Although impacts of the financial policy can be seen at once, results of the UK fiscal policy can be estimated in a year, at least. One of the criteria of its effectiveness is National output (GDP), which can be seen from the fig.3.
This was posted in the Telegraph that The Office for National Statistics estimated that “the British economy contracted by 6.4pc between the second quarter of 2008 and the third quarter of 2009” (2010). During the third quarter of 2009 and the first one of 2010, the GDP rose significantly from 5 to 0 percent, respectively.
Source: Public Spending in the United Kingdom, 2014.
However, after 2010 the speed of the GDP’s growth remains stable. Duncan Weldon, Senior Policy Officer in the Economic and Social Affairs Department, called the reasons for this: the impact of the Eurocrisis on exports and the global commodity prices on inflation and incomes (2013). As for not global impacts, then it can be called the influence of fiscal policy.
Source: Office for National Statistics 2012 cited in UK GDP growth, The Telegraph, 2010.
He created a fig. 4, based on data from the Bank of England, which shows, very clearly, the extent of the fiscal tightening over the last few years.
According to Duncan Weldon (2013), the stable growth of the GDP was caused by fiscal tightening in 2011/12 and 2012/13, as “fiscal loosening accompanied stronger growth in 2009/10.”
“Everyone has been hearing a lot recently about how the ‘economy is healing’ but is was healing a lot faster in 2009/10 when fiscal policy was supporting rather than subtracting from growth” (Weldon, 2013).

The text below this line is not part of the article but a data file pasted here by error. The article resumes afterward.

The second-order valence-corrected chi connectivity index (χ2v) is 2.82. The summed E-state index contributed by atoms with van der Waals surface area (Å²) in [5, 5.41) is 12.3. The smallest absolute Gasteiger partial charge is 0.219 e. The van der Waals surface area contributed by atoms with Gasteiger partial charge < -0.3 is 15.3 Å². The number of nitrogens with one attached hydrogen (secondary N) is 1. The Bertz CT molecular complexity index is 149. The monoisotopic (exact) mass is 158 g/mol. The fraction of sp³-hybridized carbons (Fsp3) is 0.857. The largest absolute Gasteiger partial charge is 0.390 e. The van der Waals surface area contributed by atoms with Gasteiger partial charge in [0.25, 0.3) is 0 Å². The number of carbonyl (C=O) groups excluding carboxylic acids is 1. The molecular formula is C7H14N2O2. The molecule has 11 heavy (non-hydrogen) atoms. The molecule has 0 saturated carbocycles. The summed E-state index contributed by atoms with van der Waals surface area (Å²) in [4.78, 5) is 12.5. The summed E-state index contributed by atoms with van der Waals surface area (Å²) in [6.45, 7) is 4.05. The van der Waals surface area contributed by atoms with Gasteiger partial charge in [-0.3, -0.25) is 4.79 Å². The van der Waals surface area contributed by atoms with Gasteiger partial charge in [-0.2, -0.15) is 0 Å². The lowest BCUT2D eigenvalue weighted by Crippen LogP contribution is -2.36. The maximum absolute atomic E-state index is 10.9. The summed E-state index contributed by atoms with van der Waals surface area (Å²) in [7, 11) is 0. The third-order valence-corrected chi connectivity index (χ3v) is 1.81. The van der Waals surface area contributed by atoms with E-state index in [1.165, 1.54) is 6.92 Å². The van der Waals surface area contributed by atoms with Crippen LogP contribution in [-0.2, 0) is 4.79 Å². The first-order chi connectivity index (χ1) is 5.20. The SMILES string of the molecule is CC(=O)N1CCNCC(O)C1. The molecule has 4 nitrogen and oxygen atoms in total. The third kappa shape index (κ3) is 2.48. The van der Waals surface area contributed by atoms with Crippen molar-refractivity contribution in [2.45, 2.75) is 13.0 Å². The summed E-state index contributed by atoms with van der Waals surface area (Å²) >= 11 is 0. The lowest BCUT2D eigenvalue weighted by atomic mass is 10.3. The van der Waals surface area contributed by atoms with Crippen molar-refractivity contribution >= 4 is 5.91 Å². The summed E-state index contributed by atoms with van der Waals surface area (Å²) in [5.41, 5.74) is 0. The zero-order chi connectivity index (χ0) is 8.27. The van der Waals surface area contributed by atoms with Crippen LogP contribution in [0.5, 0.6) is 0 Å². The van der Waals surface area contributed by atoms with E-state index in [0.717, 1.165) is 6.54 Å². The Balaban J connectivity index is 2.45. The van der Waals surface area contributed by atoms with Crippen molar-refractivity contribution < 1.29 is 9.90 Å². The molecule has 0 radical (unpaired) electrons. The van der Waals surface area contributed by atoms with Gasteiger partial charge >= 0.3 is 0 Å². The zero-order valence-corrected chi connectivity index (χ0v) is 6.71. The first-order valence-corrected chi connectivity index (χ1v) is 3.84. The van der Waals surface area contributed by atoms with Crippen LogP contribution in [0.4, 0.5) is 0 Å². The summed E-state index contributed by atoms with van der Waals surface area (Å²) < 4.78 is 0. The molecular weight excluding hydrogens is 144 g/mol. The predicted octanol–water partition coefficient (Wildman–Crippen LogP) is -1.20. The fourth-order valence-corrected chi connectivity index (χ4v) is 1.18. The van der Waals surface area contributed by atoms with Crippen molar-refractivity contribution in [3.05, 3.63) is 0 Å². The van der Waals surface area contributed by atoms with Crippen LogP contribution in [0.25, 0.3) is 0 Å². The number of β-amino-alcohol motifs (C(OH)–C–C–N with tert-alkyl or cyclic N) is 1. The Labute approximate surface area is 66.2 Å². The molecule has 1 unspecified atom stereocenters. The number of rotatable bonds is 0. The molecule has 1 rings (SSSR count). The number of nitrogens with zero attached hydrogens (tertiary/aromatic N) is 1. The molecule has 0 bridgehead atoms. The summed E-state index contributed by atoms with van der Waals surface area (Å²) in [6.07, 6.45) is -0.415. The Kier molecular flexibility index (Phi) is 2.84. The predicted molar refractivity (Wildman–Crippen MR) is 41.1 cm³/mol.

Source: The UK’s two stage ‘recovery’ & fiscal policy, Weldon, 2013.
No matter how successful the fiscal policy was, the financial crisis in any way affected all spheres of the UK’s life.
When the global financial crisis hit, the unemployment rate was gently more than 5.6% (1.6 million people) (see fig. 5).
Source: Office for National Statistics, 2014.
Global financial crisis made huge impacts not only on the UK’s economy, but also on the social sphere. As it was noted in the National and International Issues, retail sales declined greatly, “especially in the furnishing and DIY –sectors” (2010). Besides, problems with falling sales and profitability, businesses faced problems related securing bank support for continued trading
Some well-known brands were forced to go out of business or to close their outlets, for instance, MFI, Woolworths and Blacks. Thus, the unemployment rose, especially male rate: from nearly 6 percent (2008) to less than 9 percent (2009). This trend can be seen from the fig. 5. Furthermore, today, the unemployment rate remains stable with a slight fluctuation.